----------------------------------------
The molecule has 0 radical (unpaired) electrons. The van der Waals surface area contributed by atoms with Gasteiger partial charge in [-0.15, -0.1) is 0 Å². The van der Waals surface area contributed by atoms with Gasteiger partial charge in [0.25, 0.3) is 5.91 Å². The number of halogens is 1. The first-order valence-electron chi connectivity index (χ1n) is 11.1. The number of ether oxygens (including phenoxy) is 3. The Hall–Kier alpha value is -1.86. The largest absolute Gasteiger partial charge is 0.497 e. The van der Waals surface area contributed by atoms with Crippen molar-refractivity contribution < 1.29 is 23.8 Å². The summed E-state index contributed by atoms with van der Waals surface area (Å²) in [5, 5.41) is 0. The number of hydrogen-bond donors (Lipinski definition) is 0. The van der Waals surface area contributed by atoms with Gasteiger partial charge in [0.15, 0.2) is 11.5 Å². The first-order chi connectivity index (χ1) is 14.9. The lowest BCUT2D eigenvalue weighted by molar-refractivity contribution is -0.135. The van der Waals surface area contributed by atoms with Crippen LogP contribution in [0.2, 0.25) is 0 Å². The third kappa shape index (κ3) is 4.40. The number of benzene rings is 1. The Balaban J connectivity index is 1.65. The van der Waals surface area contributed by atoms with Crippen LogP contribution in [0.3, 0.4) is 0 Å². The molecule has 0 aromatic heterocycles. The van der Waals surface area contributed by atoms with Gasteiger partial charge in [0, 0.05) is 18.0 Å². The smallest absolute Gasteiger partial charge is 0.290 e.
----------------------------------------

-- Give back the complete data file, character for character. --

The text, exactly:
The molecule has 0 radical (unpaired) electrons. The van der Waals surface area contributed by atoms with Gasteiger partial charge in [-0.15, -0.1) is 0 Å². The van der Waals surface area contributed by atoms with Gasteiger partial charge in [0.25, 0.3) is 5.91 Å². The number of halogens is 1. The first-order valence-electron chi connectivity index (χ1n) is 11.1. The number of ether oxygens (including phenoxy) is 3. The Hall–Kier alpha value is -1.86. The largest absolute Gasteiger partial charge is 0.497 e. The van der Waals surface area contributed by atoms with Crippen molar-refractivity contribution < 1.29 is 23.8 Å². The summed E-state index contributed by atoms with van der Waals surface area (Å²) in [5, 5.41) is 0. The number of hydrogen-bond donors (Lipinski definition) is 0. The van der Waals surface area contributed by atoms with Gasteiger partial charge in [0.15, 0.2) is 11.5 Å². The first-order chi connectivity index (χ1) is 14.9. The lowest BCUT2D eigenvalue weighted by molar-refractivity contribution is -0.135. The van der Waals surface area contributed by atoms with Crippen LogP contribution in [0.2, 0.25) is 0 Å². The third kappa shape index (κ3) is 4.40. The number of benzene rings is 1. The Balaban J connectivity index is 1.65. The van der Waals surface area contributed by atoms with Crippen LogP contribution in [0.3, 0.4) is 0 Å². The molecule has 0 aromatic heterocycles. The van der Waals surface area contributed by atoms with Gasteiger partial charge in [0, 0.05) is 18.0 Å². The smallest absolute Gasteiger partial charge is 0.290 e.